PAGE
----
• Sit comfortably! You can use blocks or bolsters to make your seated position more comfortable, or even rest against a wall. Just try to ensure your spine is straight
  • Eyes closed to block out any visual distractions
  • Visualise your shoulders, face and arms relaxing. Try to let go of any tension in these areas of the body
  • Focus the mind on something. It can be anything. Breath. A place. A person. A memory. But choose just one thing and focus on it
  • Start with short bursts - 5 minutes, 10 minutes, 15 minutes. And gradually over time you will be able to sit for longer. Set an alarm on your phone so you know when your time is up (else you'll just be sat wondering how long you've been there for and will be tempted to open your eyes to check). 
Nadi Shodhana - Channel Cleansing Breath

What on earth is my human doing now?!

Why Nadi Shodhana?:
  • It requires full attention on the breath, and as mentioned previously when we must focus on something fully, we are much less likely to be consumed by our anxiety and/or stress
  • Breath control is a well-known, solid technique for helping to deal with panic attacks and stressful situations (we all know the phrase: "Take a deep breath...")
  • Assume a seated position as outlined in the meditation section
  • Rest your right peace fingers on the bridge of your nose. As the breath commences you will use the thumb to plug the right nostril and the fourth finger to plug the left (when I say "plug" I mean to lightly block the entrance of your nostril - not to forcefully press the nasal passage in)
  • Close your eyes
  • Begin by closing the right nostril, leaving the left one open. Deepen the breath to a steady count - start with counting to 4 on the inhale and 4 on the exhale - 1 x inhale + 1 x exhale = 1 round. Repeat between 6-12 rounds. Repeat by closing the left nostril, leaving the right one open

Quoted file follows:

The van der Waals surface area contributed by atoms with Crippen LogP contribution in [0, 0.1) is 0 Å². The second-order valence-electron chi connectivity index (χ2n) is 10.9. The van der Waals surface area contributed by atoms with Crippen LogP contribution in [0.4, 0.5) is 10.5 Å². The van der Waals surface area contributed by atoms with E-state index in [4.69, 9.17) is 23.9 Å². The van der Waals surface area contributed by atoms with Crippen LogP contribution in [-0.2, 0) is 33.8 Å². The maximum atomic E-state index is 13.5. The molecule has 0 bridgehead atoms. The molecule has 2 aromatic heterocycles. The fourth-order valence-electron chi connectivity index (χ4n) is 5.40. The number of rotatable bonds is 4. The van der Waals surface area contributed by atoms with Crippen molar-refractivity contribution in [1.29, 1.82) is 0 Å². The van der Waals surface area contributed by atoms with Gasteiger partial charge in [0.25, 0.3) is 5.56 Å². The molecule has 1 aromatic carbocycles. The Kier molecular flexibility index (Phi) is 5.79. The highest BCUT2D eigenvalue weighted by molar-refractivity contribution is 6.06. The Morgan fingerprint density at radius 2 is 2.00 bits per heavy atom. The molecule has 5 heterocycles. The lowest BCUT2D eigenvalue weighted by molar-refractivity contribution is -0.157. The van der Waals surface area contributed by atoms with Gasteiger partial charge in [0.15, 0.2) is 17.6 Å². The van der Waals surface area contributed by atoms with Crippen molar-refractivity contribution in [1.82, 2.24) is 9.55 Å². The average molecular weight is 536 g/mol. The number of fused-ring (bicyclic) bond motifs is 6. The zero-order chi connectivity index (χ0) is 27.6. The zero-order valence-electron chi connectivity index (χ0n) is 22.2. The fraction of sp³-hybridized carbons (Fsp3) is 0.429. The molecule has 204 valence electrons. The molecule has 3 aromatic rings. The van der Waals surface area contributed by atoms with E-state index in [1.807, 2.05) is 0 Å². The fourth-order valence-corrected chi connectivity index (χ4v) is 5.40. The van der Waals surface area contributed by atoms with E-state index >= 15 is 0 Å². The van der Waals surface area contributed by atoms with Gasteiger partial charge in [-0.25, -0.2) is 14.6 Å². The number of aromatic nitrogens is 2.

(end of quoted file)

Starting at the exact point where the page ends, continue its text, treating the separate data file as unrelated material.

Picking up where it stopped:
• Progress to alternate nostril breathing: inhale through the left nostril, exhale through the right nostril, inhale through the right nostril, exhale through the left nostril - this = 1 round. Repeat 12 rounds
  • I highly advise this is done under the guidance of a qualified yoga instructor.  
My parting message to anyone living with anxiety and/or stress is that you are not alone and it is nothing to be ashamed of. We need to create open channels of conversation around mental illnesses so that we can help to alleviate the stigma. And if you are in the midst of what seems like a never-ending cycle of anxiety and/or stress please know that there is light. This will not define you. You ARE strong enough to cope with it. 

If you are interested to find out more about any of the asanas, mediation or breathing techniques then please get in touch. And if you are local to Ascot then please know you are welcome to any of my classes (all levels welcome!), you can find out more about my schedule here. Or even enquire about private sessions if you're not sure a group class is for you. 

Love & light, 

Lucy x